Social situations where alcohol is readily available, or peer pressure to drink, can be challenging for individuals in recovery. Feeling obligated to conform to social norms can lead to relapse.
Feelings of sadness, anger, frustration, or loneliness can also be powerful triggers. Some individuals may have used alcohol in the past to numb these emotions. Surprisingly, even positive emotions – happiness or celebrations – can trigger relapse. People may associate alcohol with reward and celebration, making it tempting to use on joyous occasions.
Exposure to environmental cues associated with drinking, such as passing by a familiar bar or seeing alcohol advertisements, can trigger cravings and relapse. Alcohol use can also be triggered by conflict or difficulties in personal relationships, especially if they lead to emotional distress.
Physical discomfort, from pain or illness can be a relapse trigger if a person previously used alcohol to self-medicate symptoms.
A lack of engaging activities or boredom can lead to thoughts of using alcohol to pass the time.
Feeling overly confident in the ability to control alcohol use (“I can have just one drink“) can be a deceptive trigger, as it may lead to excessive drinking.
Becoming complacent about recovery and neglecting self-care or support systems can be a trigger for relapse. This is known as pink cloud syndrome.
Specific dates, such as anniversaries of past drinking episodes or holidays associated with alcohol consumption, can be challenging for those in recovery.
Facing financial or legal problems can lead to stress and may trigger a desire to use alcohol to escape or numb the situation.
Recognizing these triggers and developing coping strategies, such as mindfulness, stress management techniques, seeking support, and having a relapse prevention plan in place, can significantly reduce the risk of relapse. Individuals in recovery should be proactive in identifying and addressing their unique triggers to maintain long-term sobriety.
Why Do Alcoholics Relapse?
Some of the key reasons why alcoholics may relapse include:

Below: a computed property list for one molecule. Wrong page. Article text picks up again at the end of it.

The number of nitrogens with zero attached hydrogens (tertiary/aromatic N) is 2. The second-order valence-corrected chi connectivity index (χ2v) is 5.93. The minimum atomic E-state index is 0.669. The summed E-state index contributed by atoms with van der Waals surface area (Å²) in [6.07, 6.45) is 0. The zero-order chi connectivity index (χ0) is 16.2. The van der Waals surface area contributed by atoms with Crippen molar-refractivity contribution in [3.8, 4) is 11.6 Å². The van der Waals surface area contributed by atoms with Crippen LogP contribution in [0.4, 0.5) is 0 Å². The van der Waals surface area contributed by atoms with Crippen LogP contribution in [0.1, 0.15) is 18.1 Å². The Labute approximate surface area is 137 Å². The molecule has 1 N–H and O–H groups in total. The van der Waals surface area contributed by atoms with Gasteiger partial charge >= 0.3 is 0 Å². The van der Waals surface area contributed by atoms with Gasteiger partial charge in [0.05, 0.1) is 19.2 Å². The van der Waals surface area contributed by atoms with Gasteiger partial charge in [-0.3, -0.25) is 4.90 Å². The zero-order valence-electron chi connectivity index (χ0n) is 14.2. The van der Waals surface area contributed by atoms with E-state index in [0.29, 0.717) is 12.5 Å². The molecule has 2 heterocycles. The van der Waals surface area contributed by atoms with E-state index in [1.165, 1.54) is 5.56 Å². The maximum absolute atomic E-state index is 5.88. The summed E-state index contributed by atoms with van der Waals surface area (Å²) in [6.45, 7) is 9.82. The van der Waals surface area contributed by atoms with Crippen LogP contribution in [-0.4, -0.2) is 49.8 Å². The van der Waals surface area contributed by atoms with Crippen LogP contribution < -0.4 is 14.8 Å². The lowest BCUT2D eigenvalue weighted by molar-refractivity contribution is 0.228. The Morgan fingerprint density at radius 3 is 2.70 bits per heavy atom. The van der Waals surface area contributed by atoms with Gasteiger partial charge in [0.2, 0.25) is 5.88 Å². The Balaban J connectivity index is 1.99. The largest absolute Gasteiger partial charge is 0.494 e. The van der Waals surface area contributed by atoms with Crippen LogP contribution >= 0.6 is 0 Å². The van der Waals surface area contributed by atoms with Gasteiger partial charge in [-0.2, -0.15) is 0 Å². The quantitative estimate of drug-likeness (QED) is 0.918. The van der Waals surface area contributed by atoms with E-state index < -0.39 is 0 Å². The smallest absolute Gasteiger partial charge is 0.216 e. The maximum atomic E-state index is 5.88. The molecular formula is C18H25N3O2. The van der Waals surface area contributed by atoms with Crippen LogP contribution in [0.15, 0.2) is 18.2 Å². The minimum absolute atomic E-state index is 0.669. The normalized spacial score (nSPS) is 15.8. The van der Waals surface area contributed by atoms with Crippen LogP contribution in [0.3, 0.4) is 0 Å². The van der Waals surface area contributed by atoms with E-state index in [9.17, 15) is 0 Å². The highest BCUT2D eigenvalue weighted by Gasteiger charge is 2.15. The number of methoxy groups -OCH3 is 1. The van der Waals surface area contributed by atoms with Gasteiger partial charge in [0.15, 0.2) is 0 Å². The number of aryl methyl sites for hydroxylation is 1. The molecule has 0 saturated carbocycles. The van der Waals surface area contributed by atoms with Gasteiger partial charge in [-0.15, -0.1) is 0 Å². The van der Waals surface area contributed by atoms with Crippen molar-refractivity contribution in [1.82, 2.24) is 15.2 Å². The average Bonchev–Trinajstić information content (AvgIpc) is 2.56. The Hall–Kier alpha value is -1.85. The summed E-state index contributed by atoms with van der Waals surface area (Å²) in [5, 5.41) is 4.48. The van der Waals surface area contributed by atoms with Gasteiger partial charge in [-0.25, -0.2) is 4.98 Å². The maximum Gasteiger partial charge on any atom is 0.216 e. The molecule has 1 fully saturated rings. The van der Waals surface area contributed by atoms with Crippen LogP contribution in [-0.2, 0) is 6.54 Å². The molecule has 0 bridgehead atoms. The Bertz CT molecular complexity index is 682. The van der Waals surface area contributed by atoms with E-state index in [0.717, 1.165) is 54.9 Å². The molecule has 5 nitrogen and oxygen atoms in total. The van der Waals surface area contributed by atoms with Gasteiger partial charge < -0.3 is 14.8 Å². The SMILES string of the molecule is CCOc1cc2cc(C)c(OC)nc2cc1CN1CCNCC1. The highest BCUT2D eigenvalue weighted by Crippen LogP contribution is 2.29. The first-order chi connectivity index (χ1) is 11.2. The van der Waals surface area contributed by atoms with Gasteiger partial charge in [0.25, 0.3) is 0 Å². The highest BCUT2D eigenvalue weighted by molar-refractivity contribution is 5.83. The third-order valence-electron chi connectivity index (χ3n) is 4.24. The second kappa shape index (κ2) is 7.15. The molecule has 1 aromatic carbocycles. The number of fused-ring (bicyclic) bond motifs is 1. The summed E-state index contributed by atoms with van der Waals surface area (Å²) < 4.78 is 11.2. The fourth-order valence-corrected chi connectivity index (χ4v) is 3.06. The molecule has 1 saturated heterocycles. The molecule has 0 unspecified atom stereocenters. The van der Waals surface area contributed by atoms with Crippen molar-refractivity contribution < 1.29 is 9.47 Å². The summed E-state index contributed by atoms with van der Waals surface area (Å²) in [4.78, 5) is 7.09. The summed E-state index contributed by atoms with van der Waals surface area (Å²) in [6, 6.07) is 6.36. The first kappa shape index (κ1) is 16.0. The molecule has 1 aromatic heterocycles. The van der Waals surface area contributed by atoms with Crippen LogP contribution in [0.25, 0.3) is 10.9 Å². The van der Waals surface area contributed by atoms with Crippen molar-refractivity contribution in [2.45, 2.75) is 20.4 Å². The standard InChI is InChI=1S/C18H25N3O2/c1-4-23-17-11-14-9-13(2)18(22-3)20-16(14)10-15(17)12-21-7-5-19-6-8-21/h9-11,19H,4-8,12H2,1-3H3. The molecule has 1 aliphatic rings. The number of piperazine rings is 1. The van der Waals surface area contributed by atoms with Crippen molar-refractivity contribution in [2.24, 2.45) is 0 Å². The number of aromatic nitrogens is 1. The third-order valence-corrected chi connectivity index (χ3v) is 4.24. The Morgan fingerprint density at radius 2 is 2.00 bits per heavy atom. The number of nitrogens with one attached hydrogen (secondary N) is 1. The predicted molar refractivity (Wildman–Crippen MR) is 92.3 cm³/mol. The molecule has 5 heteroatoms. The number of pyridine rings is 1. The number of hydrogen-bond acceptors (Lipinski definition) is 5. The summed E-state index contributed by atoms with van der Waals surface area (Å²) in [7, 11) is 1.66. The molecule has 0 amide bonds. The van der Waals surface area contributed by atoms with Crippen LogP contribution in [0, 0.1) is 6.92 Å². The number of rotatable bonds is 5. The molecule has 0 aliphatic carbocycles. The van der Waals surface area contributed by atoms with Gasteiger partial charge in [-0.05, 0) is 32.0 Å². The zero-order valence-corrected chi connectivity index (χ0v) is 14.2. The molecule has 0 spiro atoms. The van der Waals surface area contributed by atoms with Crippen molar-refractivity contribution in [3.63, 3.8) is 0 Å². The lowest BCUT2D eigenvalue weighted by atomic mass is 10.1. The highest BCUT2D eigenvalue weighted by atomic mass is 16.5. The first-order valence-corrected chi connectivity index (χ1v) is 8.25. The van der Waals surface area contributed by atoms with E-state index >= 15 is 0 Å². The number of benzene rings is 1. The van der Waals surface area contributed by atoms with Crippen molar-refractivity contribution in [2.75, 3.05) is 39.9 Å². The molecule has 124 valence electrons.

- Cravings and triggers: Persistent cravings for alcohol, triggered by stress, emotions, or environmental cues, can be overwhelming and lead to relapse.
- Underlying psychological issues: Co-occurring mental health disorders, such as depression, anxiety, or trauma, may remain unaddressed or undertreated, making individuals vulnerable to relapse.
- Peer influence: Returning to social circles or relationships that involve alcohol use can exert pressure and influence individuals to relapse.
- Lack of coping skills: Insufficient or ineffective coping strategies for dealing with life’s challenges and stressors can lead to relapse as alcohol may have been the previous coping mechanism.
- Overconfidence: Feeling overconfident about the ability to control alcohol use can lead to complacency and eventual relapse.
- Isolation: Social isolation or a lack of a supportive network can result in feelings of loneliness and boredom, which may drive individuals to relapse as a means of escape.
- Emotional distress: Intense emotional distress, including grief, anger, or frustration, can be difficult to manage, prompting some people to turn to alcohol for relief.
- Lack of structured routine: A structured daily routine in recovery can provide stability and purpose. Without it, some people may struggle to find a sense of direction and may be more susceptible to relapse.
- Negative self-image: Low self-esteem and negative self-image can contribute to feelings of hopelessness and self-destructive behaviors, including alcohol relapse.
- Medical issues: Physical health problems or chronic pain may lead individuals to self-medicate with alcohol, resulting in relapse.
- Celebrations and holidays: Special occasions or holidays associated with alcohol consumption can be laden with triggers for those in recovery.
- Stigma and shame: The stigma surrounding addiction and feelings of shame may deter individuals from seeking help or disclosing their struggles, making it more difficult to maintain sobriety.
- Unrealistic expectations: Unrealistic expectations of quick and effortless recovery can lead to disappointment and relapse when progress is slower than anticipated.